Tag Archives: APHA

RTC:Rural is thankful for opportunities to share research at fall conferences

RTC:Rural is wrapping up the fall conference season, which began Oct. 20-23rd in Spokane, WA at the Association of Programs for Rural Independent Living (APRIL) conference. Since then, RTC:Rural researchers have represented rural disability at five other conferences around the country. Below are some of our take-aways, and we also shared some photos on Facebook!

Montana Healthy Communities

Dr. Catherine Ipsen, Director of Employment Research; Dr. Meg Ann Traci, Montana Disability and Health Program (MTDH) Project Director; Dr. Rayna Sage, Research Associate; Lillie Greiman, Research Associate; and Andrew Myers, Research Associate, attended the Montana Healthy Communities conference, which was held November 1-2 in Helena, Montana. The conference brought together community development and health leaders from across the state to explore the future of community health improvement.

“A lot can be achieved working at the local level, particularly in rural communities,” said Lillie Greiman. “At the local level, rural communities understand the role of the environment in health, and engaging with others who live and work in rural helps us better understand both the similarities and uniqueness of rural communities across the country.”

American Public Health Association

researcher explaining poster to conference participant

Dr. Rayna Sage presenting her poster at APHA 2017

Dr. Meg Traci, MTDH Program Director, Helen Russette, MTDH Program Coordinator, and Dr. Rayna Sage, Research Associate, attended the American Public Health Association (APHA) Annual Meeting & Expo, which was held November 4-8 in Atlanta, Georgia.

A variety of RTC:Rural research was presented at the conference including:

Also at the conference, Dr. Tom Seekins, RTC:Rural Co-Director, was presented with a Lifetime Achievement Award, which Dr. Traci accepted on his behalf.

Association of University Centers on Disabilities

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Dr. Tom Seekins honored with Lifetime Achievement Award from American Public Health Association

RTC:Rural co-director Dr. Tom Seekins was recently honored with a Lifetime Achievement Award from the American Public Health Association (APHA). The award “is presented to a person who, over the course of his or her career, has made a major contribution to the improvement of health and quality of life for people with disabilities through research, teaching, advocacy, or practice.”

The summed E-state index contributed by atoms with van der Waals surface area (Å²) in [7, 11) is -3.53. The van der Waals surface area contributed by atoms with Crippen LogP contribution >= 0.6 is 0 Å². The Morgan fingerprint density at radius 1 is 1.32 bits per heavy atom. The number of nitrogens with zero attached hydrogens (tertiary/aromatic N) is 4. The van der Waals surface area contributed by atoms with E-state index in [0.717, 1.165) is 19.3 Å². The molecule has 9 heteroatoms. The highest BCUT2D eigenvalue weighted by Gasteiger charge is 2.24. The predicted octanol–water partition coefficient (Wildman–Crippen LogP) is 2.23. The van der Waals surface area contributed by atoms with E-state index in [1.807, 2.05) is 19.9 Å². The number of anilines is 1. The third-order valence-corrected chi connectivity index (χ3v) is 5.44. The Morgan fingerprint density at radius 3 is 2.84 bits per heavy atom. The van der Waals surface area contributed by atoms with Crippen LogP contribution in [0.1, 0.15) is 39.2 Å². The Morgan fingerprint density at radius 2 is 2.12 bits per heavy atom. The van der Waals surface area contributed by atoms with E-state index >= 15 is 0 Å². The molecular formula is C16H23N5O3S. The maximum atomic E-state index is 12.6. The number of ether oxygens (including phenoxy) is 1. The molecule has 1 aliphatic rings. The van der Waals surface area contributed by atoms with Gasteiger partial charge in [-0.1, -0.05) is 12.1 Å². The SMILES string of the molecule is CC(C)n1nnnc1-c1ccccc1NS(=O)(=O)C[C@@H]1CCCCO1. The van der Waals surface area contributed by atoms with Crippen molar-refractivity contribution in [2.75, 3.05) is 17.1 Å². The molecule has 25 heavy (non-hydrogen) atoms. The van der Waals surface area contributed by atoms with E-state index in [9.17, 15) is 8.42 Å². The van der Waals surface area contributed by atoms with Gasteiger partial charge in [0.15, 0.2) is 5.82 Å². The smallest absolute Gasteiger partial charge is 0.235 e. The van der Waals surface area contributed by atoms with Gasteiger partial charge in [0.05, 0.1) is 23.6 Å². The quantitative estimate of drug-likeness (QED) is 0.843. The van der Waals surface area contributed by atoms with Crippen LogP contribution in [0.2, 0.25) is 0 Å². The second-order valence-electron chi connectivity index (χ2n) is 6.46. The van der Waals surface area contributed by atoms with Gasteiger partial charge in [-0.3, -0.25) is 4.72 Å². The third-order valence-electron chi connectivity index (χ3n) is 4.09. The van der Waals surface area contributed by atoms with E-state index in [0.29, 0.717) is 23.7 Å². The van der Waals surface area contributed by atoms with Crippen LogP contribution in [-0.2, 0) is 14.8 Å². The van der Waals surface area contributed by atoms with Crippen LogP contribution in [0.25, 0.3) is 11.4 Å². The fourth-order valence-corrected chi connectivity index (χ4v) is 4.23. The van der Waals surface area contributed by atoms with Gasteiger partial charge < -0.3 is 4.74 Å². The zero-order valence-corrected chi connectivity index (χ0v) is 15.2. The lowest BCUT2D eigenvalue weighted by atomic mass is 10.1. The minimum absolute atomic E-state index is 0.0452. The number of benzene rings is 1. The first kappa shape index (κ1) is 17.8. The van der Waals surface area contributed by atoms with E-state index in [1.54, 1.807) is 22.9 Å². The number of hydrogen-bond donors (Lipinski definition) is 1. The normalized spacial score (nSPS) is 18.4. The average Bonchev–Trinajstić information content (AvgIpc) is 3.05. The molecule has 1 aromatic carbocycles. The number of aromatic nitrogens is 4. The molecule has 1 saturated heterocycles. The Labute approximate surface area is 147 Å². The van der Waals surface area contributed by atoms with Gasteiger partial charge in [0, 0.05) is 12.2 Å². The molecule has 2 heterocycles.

To see a captioned video of Dr. Seekins’ acceptance speech, click on the embedded video below.


Dr. Seekins was also honored at the 2017 Association of Programs for Rural Independent Living (APRIL) conference in Spokane for his support, involvement, and contributions to the Rural Independent Living and Disability Rights Movement.

Honoring Tom Seekins

The following is reprinted from the 23rd APRIL conference program with permission.

Dr. Tom Seekins and Dr. Glen White posing after Dr. Seekins accepts his award from Dr. White.

Dr. Tom Seekins (left) accepting his award at the APRIL 2017 conference from Dr. Glen White (right).

Dr. Tom Seekins was one of the very first people I met when I began my work with APRIL.  I owe him a huge debt of gratitude.  He, along with Dr. Devva Kasnitz and Linda Gonzales wrote our Rural Transportation Demonstration grant through the Department of Education which allowed APRIL to finally hire staff, i.e. me!!  Tom is such a genuine and gentle soul.  His soft-spoken manner and kind face represent home to many of us.  He is not only a steadfast supporter of APRIL but a trusted and respected voice and scholar in the Rural Independent Living field and for People with Disabilities as a whole.  His dedicated life’s work has helped us all understand the distribution of people with disabilities throughout our country and our communities and also highlights the continuing struggles that people with disabilities in Rural America deal with in trying to access services.  His contributions are invaluable.

Tom Seekins is the kind of person you would want around in a crisis.  He has a calming effect and a grounding energy that is so valuable and rare.  It has been my sincere honor to have worked with him for 17 years.  I am a better, more thoughtful person because of it.”

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